Hobby Lobby coming to Old Mill shopping center

January 2, 2014
The Old Mill development is beginning to take shape as construction progresses behind the Olive Garden along Route 19 in South Strabane Township. - Jim McNutt / Observer-Reporter Order a Print

An established arts and crafts chain will be coming to the Old Mill, and a fledgling outdoors store may be on the verge.

Hobby Lobby has signed a lease for a 55,000-square-foot space, according to Sam Adler, a leasing representative for The Staenberg Group, the shopping center developer overseeing the retail project being erected.

TSG says on its website, tsgproperties.com, that a Field & Stream concept store also will be going into the South Strabane Township site, formerly and infamously known as The Foundry. Adler, however, said he could not comment on any potential tenants that have not signed leases.

Only Hobby Lobby has done so, but Adler added that some may be signed by the end of next week.

The Observer-Reporter reported Thursday that a third new business, LongHorn Steakhouse, may be headed to the 104-acre project off the southbound lanes of Route 19.

A legal notice in Tuesday’s edition of the newspaper said RARE Hospitality International Inc. has applied for an intermunicipal transfer of a restaurant liquor license. The South Strabane supervisors will have a public hearing on the application at 6:30 p.m. Jan. 14 at the municipal building, 550 Washington Road.

RARE is a subsidiary of Darden Restaurants, the Orlando, Fla.-based owner of LongHorn Restaurants.

Erica Ettori, communications manager for LongHorn, said Thursday, “We are negotiating a contract on a site in Washington, but still have a great deal of due diligence to complete.”

Hobby Lobby is a privately held company headquartered in Oklahoma City. It says on its website, hobbylobby.com, that it sells “arts and crafts supplies, fabrics, baskets, silk flowers, needlework, picture framing, party supplies, furniture and related items.”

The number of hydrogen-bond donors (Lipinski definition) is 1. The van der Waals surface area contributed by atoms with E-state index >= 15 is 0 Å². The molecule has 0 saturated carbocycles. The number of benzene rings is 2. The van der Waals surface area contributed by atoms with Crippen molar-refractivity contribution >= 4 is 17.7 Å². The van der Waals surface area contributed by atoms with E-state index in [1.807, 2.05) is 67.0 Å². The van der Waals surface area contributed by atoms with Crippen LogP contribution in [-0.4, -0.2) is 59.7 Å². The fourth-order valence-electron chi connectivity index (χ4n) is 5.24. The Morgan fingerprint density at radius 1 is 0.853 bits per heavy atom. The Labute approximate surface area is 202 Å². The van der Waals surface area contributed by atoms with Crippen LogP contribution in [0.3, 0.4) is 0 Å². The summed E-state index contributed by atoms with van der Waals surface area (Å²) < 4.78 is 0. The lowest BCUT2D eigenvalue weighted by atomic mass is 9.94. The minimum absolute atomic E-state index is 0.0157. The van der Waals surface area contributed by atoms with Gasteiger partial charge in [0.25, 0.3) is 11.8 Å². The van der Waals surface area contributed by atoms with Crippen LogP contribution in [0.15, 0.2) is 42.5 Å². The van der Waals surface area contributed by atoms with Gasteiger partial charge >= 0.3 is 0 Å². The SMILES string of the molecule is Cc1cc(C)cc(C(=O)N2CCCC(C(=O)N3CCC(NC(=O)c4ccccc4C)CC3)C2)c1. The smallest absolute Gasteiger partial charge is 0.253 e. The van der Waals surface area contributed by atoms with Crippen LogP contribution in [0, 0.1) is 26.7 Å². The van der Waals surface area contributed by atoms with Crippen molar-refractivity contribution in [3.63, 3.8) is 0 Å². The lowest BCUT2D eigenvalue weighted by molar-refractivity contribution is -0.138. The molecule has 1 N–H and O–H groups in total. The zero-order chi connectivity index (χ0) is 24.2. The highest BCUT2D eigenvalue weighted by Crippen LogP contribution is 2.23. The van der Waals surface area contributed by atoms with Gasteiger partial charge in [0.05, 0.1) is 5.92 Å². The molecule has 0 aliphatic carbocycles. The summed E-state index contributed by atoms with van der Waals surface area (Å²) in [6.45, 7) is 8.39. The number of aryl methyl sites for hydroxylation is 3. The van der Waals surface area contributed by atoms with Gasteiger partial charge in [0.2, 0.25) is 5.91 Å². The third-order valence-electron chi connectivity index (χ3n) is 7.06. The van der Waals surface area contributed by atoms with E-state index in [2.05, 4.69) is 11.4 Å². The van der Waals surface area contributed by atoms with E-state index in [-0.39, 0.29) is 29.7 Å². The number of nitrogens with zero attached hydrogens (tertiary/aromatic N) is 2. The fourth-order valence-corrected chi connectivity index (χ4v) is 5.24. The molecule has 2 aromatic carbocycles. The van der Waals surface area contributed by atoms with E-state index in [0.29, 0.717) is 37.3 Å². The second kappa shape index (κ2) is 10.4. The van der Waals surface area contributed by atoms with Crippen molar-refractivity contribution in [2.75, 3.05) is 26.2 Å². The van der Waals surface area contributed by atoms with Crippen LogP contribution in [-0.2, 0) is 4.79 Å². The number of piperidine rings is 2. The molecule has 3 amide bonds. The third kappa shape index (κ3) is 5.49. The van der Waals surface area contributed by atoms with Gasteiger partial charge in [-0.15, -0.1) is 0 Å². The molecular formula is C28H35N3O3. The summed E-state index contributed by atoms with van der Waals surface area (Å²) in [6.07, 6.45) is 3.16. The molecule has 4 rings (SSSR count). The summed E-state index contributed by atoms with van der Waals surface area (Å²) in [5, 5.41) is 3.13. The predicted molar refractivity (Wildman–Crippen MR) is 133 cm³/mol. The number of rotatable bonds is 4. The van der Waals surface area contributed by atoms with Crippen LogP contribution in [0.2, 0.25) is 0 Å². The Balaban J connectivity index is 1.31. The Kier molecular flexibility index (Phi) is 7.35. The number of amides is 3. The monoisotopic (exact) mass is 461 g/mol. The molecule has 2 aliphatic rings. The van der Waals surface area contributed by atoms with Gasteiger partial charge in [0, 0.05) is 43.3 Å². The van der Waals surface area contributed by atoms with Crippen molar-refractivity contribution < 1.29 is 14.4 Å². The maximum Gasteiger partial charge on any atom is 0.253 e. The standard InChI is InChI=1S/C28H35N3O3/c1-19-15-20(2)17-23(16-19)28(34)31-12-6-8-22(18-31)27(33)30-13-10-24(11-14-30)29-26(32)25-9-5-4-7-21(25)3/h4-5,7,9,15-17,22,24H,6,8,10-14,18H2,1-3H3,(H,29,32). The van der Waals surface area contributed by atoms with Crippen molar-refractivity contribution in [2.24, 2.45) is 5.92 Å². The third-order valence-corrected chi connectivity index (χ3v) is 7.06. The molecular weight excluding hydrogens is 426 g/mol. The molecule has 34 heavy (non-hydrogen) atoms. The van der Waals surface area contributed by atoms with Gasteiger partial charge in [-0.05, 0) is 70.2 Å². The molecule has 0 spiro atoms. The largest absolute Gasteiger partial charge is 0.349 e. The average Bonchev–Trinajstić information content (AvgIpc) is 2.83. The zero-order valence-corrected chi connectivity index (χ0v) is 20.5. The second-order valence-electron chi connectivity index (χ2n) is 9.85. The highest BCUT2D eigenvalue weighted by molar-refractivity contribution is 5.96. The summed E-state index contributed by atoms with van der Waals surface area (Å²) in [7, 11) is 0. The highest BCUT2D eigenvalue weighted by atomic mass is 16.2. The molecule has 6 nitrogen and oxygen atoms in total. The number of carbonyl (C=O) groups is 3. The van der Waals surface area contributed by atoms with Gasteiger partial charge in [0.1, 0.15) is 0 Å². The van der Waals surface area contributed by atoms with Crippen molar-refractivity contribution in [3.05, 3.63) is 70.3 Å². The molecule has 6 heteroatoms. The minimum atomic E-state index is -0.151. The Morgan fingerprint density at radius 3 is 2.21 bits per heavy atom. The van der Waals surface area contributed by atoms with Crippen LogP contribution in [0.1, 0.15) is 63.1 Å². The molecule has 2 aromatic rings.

Chief executive officer David Green founded the company in 1972. It has more than 580 stores nationwide, including one in Robinson Township.

Randy Betts, senior vice president of store operations, said in an email that construction is scheduled to begin in April and an October opening is planned.

“We are excited to finally bring Hobby Lobby to Washington,” Betts said. And the “finally” is appropriate. Hobby Lobby had planned to open a store in the original Foundry in 2007.

Betts said the local store is expected to employ 35 to 45, with pay rates of $14 an hour for full-time employees and $9.50 an hour for part-timers.

Dick’s Sporting Goods, based in Findlay Township, launched its Field & Stream store brand in 2013. The first opened Aug. 16 in Cranberry Township, Butler County, followed by one in Crescent Springs, Ky. More are expected this year.

Officials at Dick’s could not be reached for comment Thursday.

An update on four Staenberg projects in Pennsylvania includes this summary at tsgproperties.com: “Anchored by the exciting new Field and Stream concept and a 55,000 sq. ft. Hobby Lobby, the Old Mill brings a new destination retail development to one of the fastest growing markets in Western Pennsylvania.”

Old Mill developers hope it will be a successful successor to The Foundry, a retail endeavor that was mostly scuttled because of land subsidence in 2008.

J.C. Penney was the first business to move into The Foundry in March 2007, and Max & Erma’s restaurant, Bed Bath & Beyond and Ross Dress-for-Less followed. But by mid-2008, only the restaurant continued to operate there. Penney’s returned to its Washington Mall site, where it remains today.

Olive Garden opened next to Max & Erma’s in December 2012. They are the only existing businesses on the site, near the front of the property, an area unaffected by shifting ground.

If it does locate there, LongHorn would be in one of two outparcels being built to the right of Max & Erma’s restaurant – as viewed from Route 19.

Rick Shrum joined the Observer-Reporter as a reporter in 2012, after serving as a section editor, sports reporter and copy editor at the Pittsburgh Post-Gazette. Rick has won seven individual writing awards, including two Golden Quills.

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